Okay, there aren’t really any guarantees with difficult youngsters, but this one comes close. The effectiveness of this strategy builds on the notion that the youngster wants what is connected to the compliance request. There’s also another benefit: Success in gaining any compliance from a child makes future compliance a bit more favorable. (Hey, one-in-a-row is a start!)
Dad gets it going on a Saturday morning by saying something like this to his daughter:
“Sarah, for some time you’ve wanted me to take you fishing. That’s sounds like fun, but I just looked at the tackle box. It’s a MESS! Everything is tangled and in a pile!
“Sarah, if you’ll straighten out the tackle box so we can use it, I think we could work in a little lake time later this afternoon after I take care of a couple of chores. If that’s something you’d like to do, have everything ready to go by four this afternoon.
“Also, Sarah, if you want me to show you what I mean about straightening the tackle box, bring it to me, and I’ll show you.”
What else does Dad say about it? NOTHING! That’s the best part.
This compliance request can be most anything, provided the payoff is of high interest to the youngster. For a young child, for instance, it might be a trip to the park with the dog and a Frisbee. For a teen, it might be some time to practice driving.
There are three very powerful advantages built into this “suggested compliance” request:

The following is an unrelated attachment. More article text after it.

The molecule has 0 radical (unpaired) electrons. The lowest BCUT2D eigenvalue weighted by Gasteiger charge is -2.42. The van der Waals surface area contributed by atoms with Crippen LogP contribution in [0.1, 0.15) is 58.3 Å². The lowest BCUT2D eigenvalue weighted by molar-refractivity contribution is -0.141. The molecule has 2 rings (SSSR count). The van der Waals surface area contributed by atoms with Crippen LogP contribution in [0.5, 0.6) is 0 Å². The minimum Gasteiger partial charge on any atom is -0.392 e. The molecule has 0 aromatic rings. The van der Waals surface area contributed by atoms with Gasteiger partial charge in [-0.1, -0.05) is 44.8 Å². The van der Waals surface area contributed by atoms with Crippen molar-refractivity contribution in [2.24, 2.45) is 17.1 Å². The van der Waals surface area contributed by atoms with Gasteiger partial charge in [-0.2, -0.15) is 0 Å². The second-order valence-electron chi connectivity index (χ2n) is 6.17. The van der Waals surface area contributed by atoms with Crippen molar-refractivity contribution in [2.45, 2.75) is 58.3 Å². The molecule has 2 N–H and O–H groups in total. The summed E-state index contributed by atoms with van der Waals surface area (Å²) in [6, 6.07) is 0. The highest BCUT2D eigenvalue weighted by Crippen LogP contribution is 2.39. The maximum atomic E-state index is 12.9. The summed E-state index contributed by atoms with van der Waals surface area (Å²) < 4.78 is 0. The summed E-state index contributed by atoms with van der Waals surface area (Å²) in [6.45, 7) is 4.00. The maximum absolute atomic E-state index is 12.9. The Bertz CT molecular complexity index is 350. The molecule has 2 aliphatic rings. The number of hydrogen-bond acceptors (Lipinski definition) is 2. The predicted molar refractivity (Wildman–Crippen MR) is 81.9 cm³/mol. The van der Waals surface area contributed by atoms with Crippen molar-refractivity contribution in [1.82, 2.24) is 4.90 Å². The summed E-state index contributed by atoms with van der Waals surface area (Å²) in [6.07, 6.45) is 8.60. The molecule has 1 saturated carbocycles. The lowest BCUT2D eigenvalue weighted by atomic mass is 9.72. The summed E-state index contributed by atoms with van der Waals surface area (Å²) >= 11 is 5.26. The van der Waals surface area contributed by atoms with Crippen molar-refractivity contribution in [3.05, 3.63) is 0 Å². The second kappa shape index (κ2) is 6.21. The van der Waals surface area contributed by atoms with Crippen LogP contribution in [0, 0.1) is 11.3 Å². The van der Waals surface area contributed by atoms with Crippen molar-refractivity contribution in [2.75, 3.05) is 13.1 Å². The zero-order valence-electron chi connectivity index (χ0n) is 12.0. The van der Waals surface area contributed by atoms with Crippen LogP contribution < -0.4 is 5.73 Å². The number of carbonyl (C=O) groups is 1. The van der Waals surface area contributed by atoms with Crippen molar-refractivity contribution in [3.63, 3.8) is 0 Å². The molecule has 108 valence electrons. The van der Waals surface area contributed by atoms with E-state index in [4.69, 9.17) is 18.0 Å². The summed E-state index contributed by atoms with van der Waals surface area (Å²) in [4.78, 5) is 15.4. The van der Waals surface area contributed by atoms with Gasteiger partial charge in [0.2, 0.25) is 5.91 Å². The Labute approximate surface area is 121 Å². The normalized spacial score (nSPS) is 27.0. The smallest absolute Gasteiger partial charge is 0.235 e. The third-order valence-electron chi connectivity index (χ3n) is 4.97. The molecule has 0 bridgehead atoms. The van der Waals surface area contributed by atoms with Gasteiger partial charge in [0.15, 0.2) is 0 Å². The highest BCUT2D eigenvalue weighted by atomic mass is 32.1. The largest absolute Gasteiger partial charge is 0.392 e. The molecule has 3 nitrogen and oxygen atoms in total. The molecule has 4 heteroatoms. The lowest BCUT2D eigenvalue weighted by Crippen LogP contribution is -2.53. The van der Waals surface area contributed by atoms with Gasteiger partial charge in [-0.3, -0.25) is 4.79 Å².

1. If Sarah doesn’t comply, no one else is bothered or inconvenienced by it. She might expect Dad to remind her, as that’s the way it’s been in the past. When he doesn’t remind her, it puts the responsibility on Sarah. She is likely to even test him the first time or two, at the expense of missing a fishing trip. But that’s part of the learning experience.
2. If Sarah complies, she gains a lot more than an opportunity to go fishing, doesn’t she? She gets some great one-on-one time with her father. She straightens out a tackle box and builds a memory. How powerful is that?
3. As I’ve mentioned, once willing compliance happens, the chances of it happening again go up considerably. Dad could top it off with a quick comment like this one (although it is important that he not say too much): “You know, Sarah, I had a great time. I’m sure glad you fixed that tackle box.”
A simple comment like this not only affirms Sarah, it affirms her compliance.
A nationally recognized child and adolescent psychologist, author and speaker, Dr. James Sutton is in demand for his expertise on emotionally and behaviorally troubled youngsters, and his skill for sharing it. He the founder and host of The Changing Behavior Network, a popular internet radio program supporting young people and their families, and every month he publishes The Changing Behavior Digest, offering tips on managing difficult children and teens. Both resources (and others) are available at no cost through his website.